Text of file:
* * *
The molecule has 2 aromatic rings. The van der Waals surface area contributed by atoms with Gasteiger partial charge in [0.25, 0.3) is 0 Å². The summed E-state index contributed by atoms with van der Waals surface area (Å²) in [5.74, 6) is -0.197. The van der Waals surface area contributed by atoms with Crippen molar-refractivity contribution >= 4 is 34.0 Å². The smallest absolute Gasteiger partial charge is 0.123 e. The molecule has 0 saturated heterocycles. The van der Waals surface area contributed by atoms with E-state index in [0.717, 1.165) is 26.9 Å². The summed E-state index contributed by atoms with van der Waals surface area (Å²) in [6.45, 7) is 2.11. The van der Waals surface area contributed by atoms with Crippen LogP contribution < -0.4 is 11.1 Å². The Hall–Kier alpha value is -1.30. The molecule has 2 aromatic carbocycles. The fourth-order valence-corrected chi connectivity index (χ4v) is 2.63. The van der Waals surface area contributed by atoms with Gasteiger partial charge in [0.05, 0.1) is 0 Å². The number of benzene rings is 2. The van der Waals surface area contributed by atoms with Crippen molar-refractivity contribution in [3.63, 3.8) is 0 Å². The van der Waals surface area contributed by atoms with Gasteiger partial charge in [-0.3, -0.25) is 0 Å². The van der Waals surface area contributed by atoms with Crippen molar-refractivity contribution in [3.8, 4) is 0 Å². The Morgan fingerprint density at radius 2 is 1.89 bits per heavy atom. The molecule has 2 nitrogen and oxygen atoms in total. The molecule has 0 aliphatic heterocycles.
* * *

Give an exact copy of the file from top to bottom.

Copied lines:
The molecule has 2 aromatic rings. The van der Waals surface area contributed by atoms with Gasteiger partial charge in [0.25, 0.3) is 0 Å². The summed E-state index contributed by atoms with van der Waals surface area (Å²) in [5.74, 6) is -0.197. The van der Waals surface area contributed by atoms with Crippen molar-refractivity contribution >= 4 is 34.0 Å². The smallest absolute Gasteiger partial charge is 0.123 e. The molecule has 0 saturated heterocycles. The van der Waals surface area contributed by atoms with E-state index in [0.717, 1.165) is 26.9 Å². The summed E-state index contributed by atoms with van der Waals surface area (Å²) in [6.45, 7) is 2.11. The van der Waals surface area contributed by atoms with Crippen LogP contribution < -0.4 is 11.1 Å². The Hall–Kier alpha value is -1.30. The molecule has 2 aromatic carbocycles. The fourth-order valence-corrected chi connectivity index (χ4v) is 2.63. The van der Waals surface area contributed by atoms with Gasteiger partial charge in [0.05, 0.1) is 0 Å². The number of benzene rings is 2. The van der Waals surface area contributed by atoms with Crippen molar-refractivity contribution in [3.63, 3.8) is 0 Å². The van der Waals surface area contributed by atoms with Gasteiger partial charge in [-0.3, -0.25) is 0 Å². The van der Waals surface area contributed by atoms with Crippen molar-refractivity contribution in [3.8, 4) is 0 Å². The Morgan fingerprint density at radius 2 is 1.89 bits per heavy atom. The molecule has 2 nitrogen and oxygen atoms in total. The molecule has 0 aliphatic heterocycles.